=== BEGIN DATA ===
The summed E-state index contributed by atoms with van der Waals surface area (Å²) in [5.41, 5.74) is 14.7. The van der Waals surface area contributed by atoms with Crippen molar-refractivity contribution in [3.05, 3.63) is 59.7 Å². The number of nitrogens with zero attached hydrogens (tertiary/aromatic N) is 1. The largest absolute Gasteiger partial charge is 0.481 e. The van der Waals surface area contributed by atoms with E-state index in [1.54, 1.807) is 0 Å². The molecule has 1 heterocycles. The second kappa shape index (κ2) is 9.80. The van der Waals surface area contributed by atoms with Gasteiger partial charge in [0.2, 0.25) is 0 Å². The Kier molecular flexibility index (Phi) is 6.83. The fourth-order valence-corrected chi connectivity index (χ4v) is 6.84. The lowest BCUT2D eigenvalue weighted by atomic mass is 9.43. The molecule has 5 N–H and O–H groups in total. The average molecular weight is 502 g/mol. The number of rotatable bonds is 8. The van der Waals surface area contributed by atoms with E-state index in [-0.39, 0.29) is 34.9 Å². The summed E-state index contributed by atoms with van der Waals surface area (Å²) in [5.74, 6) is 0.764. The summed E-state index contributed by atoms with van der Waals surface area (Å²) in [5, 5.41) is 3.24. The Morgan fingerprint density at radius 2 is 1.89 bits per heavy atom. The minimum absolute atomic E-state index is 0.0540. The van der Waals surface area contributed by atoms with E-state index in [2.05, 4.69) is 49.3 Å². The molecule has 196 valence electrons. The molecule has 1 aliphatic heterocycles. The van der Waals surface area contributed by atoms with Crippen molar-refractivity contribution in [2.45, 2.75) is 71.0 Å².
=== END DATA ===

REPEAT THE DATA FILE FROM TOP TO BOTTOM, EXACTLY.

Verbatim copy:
The summed E-state index contributed by atoms with van der Waals surface area (Å²) in [5.41, 5.74) is 14.7. The van der Waals surface area contributed by atoms with Crippen molar-refractivity contribution in [3.05, 3.63) is 59.7 Å². The number of nitrogens with zero attached hydrogens (tertiary/aromatic N) is 1. The largest absolute Gasteiger partial charge is 0.481 e. The van der Waals surface area contributed by atoms with E-state index in [1.54, 1.807) is 0 Å². The molecule has 1 heterocycles. The second kappa shape index (κ2) is 9.80. The van der Waals surface area contributed by atoms with Gasteiger partial charge in [0.2, 0.25) is 0 Å². The Kier molecular flexibility index (Phi) is 6.83. The fourth-order valence-corrected chi connectivity index (χ4v) is 6.84. The lowest BCUT2D eigenvalue weighted by atomic mass is 9.43. The molecule has 5 N–H and O–H groups in total. The average molecular weight is 502 g/mol. The number of rotatable bonds is 8. The van der Waals surface area contributed by atoms with E-state index in [-0.39, 0.29) is 34.9 Å². The summed E-state index contributed by atoms with van der Waals surface area (Å²) in [5.74, 6) is 0.764. The summed E-state index contributed by atoms with van der Waals surface area (Å²) in [5, 5.41) is 3.24. The Morgan fingerprint density at radius 2 is 1.89 bits per heavy atom. The minimum absolute atomic E-state index is 0.0540. The van der Waals surface area contributed by atoms with E-state index in [2.05, 4.69) is 49.3 Å². The molecule has 196 valence electrons. The molecule has 1 aliphatic heterocycles. The van der Waals surface area contributed by atoms with Crippen molar-refractivity contribution in [2.45, 2.75) is 71.0 Å².